Keywords

Anteroposterior discrepancy parameters Twin block Lateral cephalogram Reliability

Background

Patients seeking orthodontic treatment frequently fall in the skeletal class II category. The National Health and Nutrition Examination Survey estimated, based on overjet, that approximately 14.7% of the US population has class II malocclusion, with prevalence decreasing from 22.6% between 8 and 11 years of age, to 15.6% between 12 and 17 years of age and then to 13.4% between 18 and 50 years of age [1]. The National Center for Health Statistics reported that 20.4% of 6- to 11-year-olds have bilateral class II molar relationships, compared with 14.5% of 12- to 17-year-olds [2,3]. The prevalence of skeletal class II type of malocclusion in the Indian population is 14.6% for the age group of 10 to 13 years, 6% for the age group of 5 to 9 years, and 3.8% for the age group of 6 to 14 years [4]. Although maxillary protrusion and mandibular retrognathism are both found to be possible causative factors, McNamara reported mandibular retrognathism to be more common for skeletal class II malocclusion [5].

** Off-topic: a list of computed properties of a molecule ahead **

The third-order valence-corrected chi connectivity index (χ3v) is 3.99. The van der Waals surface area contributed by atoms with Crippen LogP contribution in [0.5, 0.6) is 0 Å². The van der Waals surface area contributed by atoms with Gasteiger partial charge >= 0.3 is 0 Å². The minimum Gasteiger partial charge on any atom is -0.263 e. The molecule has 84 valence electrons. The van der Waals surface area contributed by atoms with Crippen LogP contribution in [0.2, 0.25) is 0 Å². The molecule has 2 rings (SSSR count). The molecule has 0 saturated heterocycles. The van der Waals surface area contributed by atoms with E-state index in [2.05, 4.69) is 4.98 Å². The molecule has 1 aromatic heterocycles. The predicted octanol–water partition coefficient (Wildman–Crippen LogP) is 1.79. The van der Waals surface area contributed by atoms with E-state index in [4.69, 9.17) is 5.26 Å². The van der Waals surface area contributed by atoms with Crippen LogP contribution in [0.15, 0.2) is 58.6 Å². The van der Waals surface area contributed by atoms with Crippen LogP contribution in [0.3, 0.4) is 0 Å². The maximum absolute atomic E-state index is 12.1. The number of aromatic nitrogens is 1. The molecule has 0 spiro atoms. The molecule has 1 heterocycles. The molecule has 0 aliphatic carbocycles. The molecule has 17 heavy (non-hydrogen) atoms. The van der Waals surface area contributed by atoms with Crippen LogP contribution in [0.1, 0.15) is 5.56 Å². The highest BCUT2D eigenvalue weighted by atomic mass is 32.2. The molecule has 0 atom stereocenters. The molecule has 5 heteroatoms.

Evaluation of anteroposterior jaw discrepancy for diagnosis and treatment planning is one of the primary requirements in the field of orthodontics. Numerous authors have tried to assess the sagittal skeletal relationship using various landmarks, starting from Riedel (ANB angle) [6], Jacobson (Wits analysis) [7], Nanda and Merrill (App-Bpp) [8], Baik and Ververidou (β angle) [9], Kim and Vietas (APDI) [10], Neela et al. (YEN angle) [11], Bhad (W angle) [12], etc. The ANB angle and Wits analysis are still one of the most commonly and reliably used parameters in assessing maxillo-mandibular relation, although there is not a single diagnostic test or cephalometric measurement that has been accepted to be used as the ‘gold standard’ for defining class II or class III skeletal patterns [13-16]. Accurate location of the cephalometric landmarks, growth changes, orthodontic treatment, etc. may influence the accurate assessment of the sagittal skeletal discrepancy. Limitations of these measurements add to the confusion regarding the reliability of these parameters to assess anteroposterior jaw discrepancy.